Although fear and anxiety are expressed through several channels of responding—cognitive, emotional, imaginal, physical, and behavioral—we don't always notice the varied aspects of our responses. Usually we define our anxiety using a few key symptoms. For example, someone might be very aware that his mouth becomes dry every time he is called on in class. Someone else is tuned in to the way her heart races whenever she approaches or drives over a bridge. If our attention becomes focused narrowly on one or two typical or dominant responses, it is easy to miss more subtle reactions. When we are able to identify our more subtle reactions, we can catch our anxiety earlier and choose how to respond to it more effectively. For many people, physical symptoms are the easiest to notice. Stepping back and observing our thoughts when we feel anxious can be more difficult. Most of us are not used to treating thoughts as responses; we simply experience them as part of our identity. Observing emotions can also be challenging. Fear and anxiety easily grab our attention and tend to overshadow other emotions like sadness or shame that may also be present and important to notice. Behavioral responses can be both obvious and subtle. Someone might know that she avoids public speaking to keep her anxiety at bay but be less aware that she drinks three glasses of wine each night to avoid lying awake in bed, caught in a web of worry. A salesman who drives the back roads instead of the freeway to avoid the panicky feeling that comes up when tankers thunder by might convince himself that taking the alternate route is a simple matter of preference. Noticing our subtle signs of avoidance is an important step toward reclaiming our lives.
Another characteristic of anxiety that is not always apparent is how responses in one domain can trigger responses in another. While reviewing notes an hour before a test, a student might have the thought, "I am not prepared for this exam." This thought can set off a chain reaction of physical symptoms like tightness in his chest and rapid, shallow breathing. Increasing his rate of breathing naturally causes his heart to pump faster, which signals to him that he is really getting anxious now. Noticing these physical sensations prompts a cascade of thoughts about how scary and uncomfortable it is to be anxious and how anxiety will surely interfere with his performance on the test. These thoughts prompt the student to close his book abruptly and leave the library in an attempt to escape any cue that might increase the intensity of his fear. In this way, our anxious responses feed one another in an increasing spiral. Often we do not notice the signs until they are already quite intense and overwhelming, making it much harder to respond effectively to our anxiety.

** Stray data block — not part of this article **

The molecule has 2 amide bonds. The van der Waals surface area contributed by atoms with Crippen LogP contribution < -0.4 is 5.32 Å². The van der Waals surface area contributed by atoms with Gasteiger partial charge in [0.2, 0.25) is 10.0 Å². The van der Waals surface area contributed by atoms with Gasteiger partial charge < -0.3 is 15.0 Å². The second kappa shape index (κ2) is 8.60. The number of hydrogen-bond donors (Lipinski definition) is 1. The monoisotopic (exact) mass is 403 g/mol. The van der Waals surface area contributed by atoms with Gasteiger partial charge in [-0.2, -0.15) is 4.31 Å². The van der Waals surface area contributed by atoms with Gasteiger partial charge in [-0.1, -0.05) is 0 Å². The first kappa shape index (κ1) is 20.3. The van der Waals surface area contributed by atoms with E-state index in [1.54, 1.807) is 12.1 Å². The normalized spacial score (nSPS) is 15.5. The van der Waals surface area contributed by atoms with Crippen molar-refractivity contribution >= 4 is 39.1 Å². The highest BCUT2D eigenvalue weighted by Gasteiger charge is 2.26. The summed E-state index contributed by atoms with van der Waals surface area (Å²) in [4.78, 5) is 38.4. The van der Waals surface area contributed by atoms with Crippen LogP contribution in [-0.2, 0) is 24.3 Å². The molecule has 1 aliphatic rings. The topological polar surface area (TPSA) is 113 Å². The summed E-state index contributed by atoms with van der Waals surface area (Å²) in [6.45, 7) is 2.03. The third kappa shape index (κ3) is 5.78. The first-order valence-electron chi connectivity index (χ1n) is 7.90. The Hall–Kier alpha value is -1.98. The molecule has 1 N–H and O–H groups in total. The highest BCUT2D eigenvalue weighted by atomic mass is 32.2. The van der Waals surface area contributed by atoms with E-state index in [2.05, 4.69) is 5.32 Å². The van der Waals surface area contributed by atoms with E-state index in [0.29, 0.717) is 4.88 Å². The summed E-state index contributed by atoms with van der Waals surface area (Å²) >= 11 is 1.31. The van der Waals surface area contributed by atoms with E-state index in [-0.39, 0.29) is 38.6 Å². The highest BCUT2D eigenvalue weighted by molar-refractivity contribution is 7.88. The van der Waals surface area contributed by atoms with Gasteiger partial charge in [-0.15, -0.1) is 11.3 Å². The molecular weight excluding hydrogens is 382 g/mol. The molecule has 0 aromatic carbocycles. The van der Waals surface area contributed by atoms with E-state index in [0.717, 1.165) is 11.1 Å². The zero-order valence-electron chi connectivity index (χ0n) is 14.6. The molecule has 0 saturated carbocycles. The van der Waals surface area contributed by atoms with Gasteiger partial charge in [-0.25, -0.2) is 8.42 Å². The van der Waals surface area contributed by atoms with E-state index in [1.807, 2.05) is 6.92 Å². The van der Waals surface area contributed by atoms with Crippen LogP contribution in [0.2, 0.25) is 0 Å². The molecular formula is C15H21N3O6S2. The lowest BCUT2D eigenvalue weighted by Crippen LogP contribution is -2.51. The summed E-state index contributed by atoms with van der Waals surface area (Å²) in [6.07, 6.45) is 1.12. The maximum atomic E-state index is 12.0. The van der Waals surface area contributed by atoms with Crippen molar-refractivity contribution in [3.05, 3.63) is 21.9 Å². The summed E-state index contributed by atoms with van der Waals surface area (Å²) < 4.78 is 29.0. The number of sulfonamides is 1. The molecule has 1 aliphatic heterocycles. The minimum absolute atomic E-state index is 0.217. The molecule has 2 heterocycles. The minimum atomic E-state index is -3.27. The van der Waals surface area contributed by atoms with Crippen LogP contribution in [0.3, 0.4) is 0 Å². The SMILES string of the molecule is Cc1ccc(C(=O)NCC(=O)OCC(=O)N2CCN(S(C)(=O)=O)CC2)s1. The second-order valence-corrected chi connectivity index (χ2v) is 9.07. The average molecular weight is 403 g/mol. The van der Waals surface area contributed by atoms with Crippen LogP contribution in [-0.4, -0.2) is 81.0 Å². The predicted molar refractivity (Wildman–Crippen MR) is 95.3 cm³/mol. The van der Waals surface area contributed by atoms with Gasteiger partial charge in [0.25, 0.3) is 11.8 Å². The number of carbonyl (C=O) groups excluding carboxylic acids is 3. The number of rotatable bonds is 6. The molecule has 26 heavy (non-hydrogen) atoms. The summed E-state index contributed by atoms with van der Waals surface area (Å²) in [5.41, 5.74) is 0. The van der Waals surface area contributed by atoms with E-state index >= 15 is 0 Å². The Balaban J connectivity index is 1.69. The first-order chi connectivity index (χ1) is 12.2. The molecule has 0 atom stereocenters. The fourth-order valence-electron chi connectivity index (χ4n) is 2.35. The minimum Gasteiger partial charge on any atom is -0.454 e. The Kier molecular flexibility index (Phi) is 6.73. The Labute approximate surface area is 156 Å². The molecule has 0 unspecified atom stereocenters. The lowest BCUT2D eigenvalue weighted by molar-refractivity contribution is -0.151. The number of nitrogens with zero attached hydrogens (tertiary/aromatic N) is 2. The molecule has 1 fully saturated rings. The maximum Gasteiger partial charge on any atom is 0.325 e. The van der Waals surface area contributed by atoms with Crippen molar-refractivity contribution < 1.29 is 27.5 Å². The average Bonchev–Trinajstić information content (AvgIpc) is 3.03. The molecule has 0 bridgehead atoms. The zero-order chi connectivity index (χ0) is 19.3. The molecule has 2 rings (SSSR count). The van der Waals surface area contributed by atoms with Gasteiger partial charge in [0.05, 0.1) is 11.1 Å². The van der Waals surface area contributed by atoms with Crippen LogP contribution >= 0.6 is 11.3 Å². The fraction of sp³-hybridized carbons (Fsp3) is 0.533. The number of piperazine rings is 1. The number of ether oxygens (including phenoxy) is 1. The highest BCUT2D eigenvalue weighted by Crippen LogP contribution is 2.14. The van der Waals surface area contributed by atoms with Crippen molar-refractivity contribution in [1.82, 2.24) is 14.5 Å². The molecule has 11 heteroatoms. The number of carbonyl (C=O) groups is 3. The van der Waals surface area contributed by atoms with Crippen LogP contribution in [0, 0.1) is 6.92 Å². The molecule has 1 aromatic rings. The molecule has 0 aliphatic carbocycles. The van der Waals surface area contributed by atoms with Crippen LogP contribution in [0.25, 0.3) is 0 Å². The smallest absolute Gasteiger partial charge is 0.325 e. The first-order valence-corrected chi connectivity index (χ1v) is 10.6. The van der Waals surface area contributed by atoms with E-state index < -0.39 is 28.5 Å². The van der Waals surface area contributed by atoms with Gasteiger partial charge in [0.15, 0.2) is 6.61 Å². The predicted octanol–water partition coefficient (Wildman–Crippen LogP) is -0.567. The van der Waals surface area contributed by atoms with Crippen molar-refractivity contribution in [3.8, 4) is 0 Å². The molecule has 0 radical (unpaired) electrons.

How can we both be aware that we are struggling with anxiety and also miss some of its signs? Moving toward and paying close attention to painful experiences is not something we are naturally inclined to do. Have you ever done something really embarrassing? We certainly have! And when a memory of what we said or did comes up, often we want to scream "NO!" and push that image right out of our mind. It can be really uncomfortable to remember how we put our foot in our mouth, to relive turning red, to recall the look on the other person's face. Part of being human is that we are driven to avoid painful experiences. Although this natural tendency toward avoidance is protective, it makes it difficult to notice subtleties in the cascade of responses that make up anxiety. Also, anxious responses often occur quickly and automatically, like an ingrained habit, outside of our focus of awareness.
Excerpted from The Mindful Way through Anxiety by Susan M. Orsillo, Lizabeth Roemer. Copyright © 2011 The Guilford Press. Excerpted by permission of The Guilford Press.